Ten innings. Today, presumably, he’d be pulled, kicking and screaming, after six fantastic innings, with the assumption that once the hitters saw him for a third time, they’d be squaring up those pitches. Maybe, more realistically, if Jack Morris existed in the game today, he wouldn’t be kicking and screaming, he’d understand that this is simply the way we do things now. Maybe the Twins would’ve ultimately won that game anyway, but one of my greatest memories of one of the greatest world series ever would not have happened in the marvelous way in which I get to remember it.

For those of you too young to remember 1991 (most of you), that game was incredible, and as you might imagine the broadcasters were debating whether Morris would come back out of the dugout for the next inning starting sometime around the 7th or 8th inning. Surely, if the Twins had taken the lead in the bottom of the eighth, he’d be removed in favor of Aguilera, but then again, maybe the bulldog would’ve fought TK in the dugout….who knows? As always with sports, and particularly with baseball it seems, the ability to engage in pure speculation is part of the great joy.

What would you do if you were manager? What would Rocco do? What would Tony LaRussa do? We already know what Kevin Cash would do? We know what Tom Kelly did. What if he had pulled Morris and it would’ve all fallen apart? We’d forgive him, of course, because of our Minnesota sports burden of low expectations….but what a joy 1991 was…and I am left with the thought that part of the reason the Twins won that series, was because of the high expectations that Tom Kelly had for Jack Morris, and that Jack Morris had for himself.

It was a different time, I’m not trying to romanticize it, but it’ll be hard not to revisit one’s youth when we see Tony LaRussa run…well…jog…well…slowly stroll out to the mound next year. Everything old is new again. Or is it everything new is old again? Either way, somewhere between Tom Kelly and Kevin Cash is probably where we should be today. For me, the key is that it is somewhere “between.” Snell should’ve been left in…come on, let’s just acknowledge that sometimes what your own eyes see, should actually be believed. The only part of the World Series that I really regretted this year (apart from the absence of the Twins) was Kevin Cash’s news conference in which he said he wouldn’t change a thing. Seems to me, simple honesty would have required him to say… “crap, that didn’t turn out the way I had hoped, if I had to do it over again, I might change a thing or two.”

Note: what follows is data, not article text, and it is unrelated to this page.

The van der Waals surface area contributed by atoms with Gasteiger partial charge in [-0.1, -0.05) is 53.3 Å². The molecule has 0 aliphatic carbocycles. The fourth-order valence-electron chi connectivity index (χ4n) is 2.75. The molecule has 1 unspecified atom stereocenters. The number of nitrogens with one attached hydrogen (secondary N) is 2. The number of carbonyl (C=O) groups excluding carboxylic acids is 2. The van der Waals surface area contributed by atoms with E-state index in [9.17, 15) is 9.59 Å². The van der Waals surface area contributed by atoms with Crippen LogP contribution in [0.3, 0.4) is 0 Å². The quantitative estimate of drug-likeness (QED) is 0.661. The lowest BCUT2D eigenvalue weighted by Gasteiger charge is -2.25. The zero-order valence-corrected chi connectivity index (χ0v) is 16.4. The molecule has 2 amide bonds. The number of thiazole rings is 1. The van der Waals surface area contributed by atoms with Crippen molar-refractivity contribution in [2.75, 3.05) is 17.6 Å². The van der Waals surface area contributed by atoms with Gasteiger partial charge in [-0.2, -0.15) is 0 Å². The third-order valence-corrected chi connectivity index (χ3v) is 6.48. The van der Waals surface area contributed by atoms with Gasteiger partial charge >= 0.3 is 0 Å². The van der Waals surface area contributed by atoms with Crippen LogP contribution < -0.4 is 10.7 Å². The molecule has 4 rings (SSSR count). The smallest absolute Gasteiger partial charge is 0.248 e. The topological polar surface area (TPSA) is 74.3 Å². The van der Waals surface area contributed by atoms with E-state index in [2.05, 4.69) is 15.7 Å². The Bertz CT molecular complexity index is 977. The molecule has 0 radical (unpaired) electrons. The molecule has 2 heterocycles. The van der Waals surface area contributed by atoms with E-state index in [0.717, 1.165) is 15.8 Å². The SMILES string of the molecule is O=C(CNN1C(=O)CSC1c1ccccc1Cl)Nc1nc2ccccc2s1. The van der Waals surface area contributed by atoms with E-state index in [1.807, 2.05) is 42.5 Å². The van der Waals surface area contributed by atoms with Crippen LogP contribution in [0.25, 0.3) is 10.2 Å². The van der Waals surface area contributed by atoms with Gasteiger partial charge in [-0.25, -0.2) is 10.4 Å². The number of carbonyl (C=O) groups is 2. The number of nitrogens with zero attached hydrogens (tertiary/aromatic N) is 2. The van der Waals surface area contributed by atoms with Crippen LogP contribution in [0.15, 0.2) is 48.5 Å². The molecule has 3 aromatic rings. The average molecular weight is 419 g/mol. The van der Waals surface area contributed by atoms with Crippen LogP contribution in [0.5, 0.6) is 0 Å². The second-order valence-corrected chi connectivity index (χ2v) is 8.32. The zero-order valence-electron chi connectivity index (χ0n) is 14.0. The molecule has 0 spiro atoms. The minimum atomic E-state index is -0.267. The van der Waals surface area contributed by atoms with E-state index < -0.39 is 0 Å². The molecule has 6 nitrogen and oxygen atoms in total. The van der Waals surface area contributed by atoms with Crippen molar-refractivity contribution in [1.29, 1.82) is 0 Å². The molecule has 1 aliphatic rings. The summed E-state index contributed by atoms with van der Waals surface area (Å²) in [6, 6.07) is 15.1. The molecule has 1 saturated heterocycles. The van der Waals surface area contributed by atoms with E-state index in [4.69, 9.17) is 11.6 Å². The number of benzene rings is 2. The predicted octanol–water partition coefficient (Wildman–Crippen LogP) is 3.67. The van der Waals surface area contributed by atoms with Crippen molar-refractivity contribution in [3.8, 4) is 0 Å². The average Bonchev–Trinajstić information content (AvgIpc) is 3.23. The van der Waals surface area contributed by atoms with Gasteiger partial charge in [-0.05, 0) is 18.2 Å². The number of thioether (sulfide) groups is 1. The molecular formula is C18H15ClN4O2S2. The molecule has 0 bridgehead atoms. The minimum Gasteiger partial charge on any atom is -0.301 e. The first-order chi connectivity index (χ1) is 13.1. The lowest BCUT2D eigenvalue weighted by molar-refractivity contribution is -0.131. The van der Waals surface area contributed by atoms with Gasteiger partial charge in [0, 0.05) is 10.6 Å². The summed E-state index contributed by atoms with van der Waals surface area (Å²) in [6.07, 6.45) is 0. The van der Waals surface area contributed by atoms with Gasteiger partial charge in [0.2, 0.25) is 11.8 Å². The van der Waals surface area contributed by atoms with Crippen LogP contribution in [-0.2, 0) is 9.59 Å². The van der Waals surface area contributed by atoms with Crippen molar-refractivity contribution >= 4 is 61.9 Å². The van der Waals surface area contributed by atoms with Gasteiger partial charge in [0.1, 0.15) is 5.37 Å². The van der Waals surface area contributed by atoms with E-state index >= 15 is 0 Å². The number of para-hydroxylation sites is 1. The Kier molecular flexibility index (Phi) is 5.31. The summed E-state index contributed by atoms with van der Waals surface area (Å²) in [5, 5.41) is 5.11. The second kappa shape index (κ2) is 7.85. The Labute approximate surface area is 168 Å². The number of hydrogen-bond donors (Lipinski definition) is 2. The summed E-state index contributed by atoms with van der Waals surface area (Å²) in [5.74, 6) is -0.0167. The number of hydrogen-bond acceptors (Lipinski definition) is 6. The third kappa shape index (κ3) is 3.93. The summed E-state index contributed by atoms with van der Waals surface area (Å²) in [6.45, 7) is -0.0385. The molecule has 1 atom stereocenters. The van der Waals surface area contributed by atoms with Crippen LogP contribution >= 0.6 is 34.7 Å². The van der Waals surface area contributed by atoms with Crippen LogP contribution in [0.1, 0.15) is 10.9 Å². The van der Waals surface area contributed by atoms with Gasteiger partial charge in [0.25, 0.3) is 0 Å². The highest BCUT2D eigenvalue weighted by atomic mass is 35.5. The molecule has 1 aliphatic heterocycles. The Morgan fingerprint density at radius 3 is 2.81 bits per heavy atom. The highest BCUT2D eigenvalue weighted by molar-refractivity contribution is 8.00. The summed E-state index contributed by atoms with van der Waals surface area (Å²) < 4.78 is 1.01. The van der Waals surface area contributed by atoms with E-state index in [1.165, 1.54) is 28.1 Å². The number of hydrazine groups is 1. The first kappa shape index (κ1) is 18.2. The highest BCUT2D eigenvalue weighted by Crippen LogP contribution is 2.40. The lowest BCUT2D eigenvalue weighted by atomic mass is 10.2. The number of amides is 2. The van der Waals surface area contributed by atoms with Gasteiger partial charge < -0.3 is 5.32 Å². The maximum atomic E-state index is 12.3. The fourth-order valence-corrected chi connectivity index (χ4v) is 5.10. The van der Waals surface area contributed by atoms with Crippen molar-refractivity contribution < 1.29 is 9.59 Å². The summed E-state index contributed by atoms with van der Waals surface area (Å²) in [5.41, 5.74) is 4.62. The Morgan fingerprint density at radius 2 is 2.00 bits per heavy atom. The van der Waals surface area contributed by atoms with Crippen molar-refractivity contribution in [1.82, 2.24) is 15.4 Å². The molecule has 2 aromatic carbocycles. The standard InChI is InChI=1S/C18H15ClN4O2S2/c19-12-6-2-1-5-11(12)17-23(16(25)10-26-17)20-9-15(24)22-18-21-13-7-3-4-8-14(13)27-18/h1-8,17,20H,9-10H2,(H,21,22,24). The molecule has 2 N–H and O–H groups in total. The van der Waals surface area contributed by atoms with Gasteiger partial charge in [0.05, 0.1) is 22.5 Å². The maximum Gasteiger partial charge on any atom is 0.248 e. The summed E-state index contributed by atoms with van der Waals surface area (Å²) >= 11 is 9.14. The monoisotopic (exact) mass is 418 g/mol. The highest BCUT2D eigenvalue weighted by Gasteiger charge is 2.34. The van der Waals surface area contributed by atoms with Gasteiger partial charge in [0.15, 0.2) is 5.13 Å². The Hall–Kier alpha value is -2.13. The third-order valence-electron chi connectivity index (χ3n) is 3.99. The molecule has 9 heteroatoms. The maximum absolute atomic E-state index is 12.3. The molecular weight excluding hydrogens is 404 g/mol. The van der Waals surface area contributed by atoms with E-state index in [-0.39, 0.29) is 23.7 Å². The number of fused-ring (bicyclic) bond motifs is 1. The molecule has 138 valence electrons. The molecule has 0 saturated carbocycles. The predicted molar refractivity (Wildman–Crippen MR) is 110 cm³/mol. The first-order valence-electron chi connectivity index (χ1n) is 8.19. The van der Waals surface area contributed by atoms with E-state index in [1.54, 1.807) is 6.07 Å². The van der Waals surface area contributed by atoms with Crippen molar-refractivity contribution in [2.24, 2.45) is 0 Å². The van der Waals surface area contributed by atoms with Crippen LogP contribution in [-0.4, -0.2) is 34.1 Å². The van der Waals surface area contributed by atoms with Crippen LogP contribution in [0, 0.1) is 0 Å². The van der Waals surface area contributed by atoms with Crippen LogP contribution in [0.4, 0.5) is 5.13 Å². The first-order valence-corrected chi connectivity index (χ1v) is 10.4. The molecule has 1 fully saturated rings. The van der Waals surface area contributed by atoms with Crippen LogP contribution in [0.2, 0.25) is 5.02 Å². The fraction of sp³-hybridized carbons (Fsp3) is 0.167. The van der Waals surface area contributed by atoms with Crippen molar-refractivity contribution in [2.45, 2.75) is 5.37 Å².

Coming full circle, perhaps that’s why our “new” President will be either 74 or 78, we simply cannot admit that we are wrong…and frankly, all analytics all the time, serves as protection for a manager who makes a mistake. I don’t think Kevin Cash should be fired, seems to me like he’s a pretty good manager who made a critical mistake probably based on pressures placed upon him from above.

If LaRussa is to succeed, it won’t be because he tries to be exactly who he was, that ship has sailed. But it also won’t be because he simply bows to the analytics that he’ll receive from others. It’ll be because he adeptly marries the two. That would be a marriage that would last.

While I don’t ever wish for success for the White Sox, I do sort of hope that LaRussa can beat the odds and prove that with age comes wisdom and with youth comes analytics and that baseball can be best managed by those who skillfully combine them both, regardless of how old or young they may be.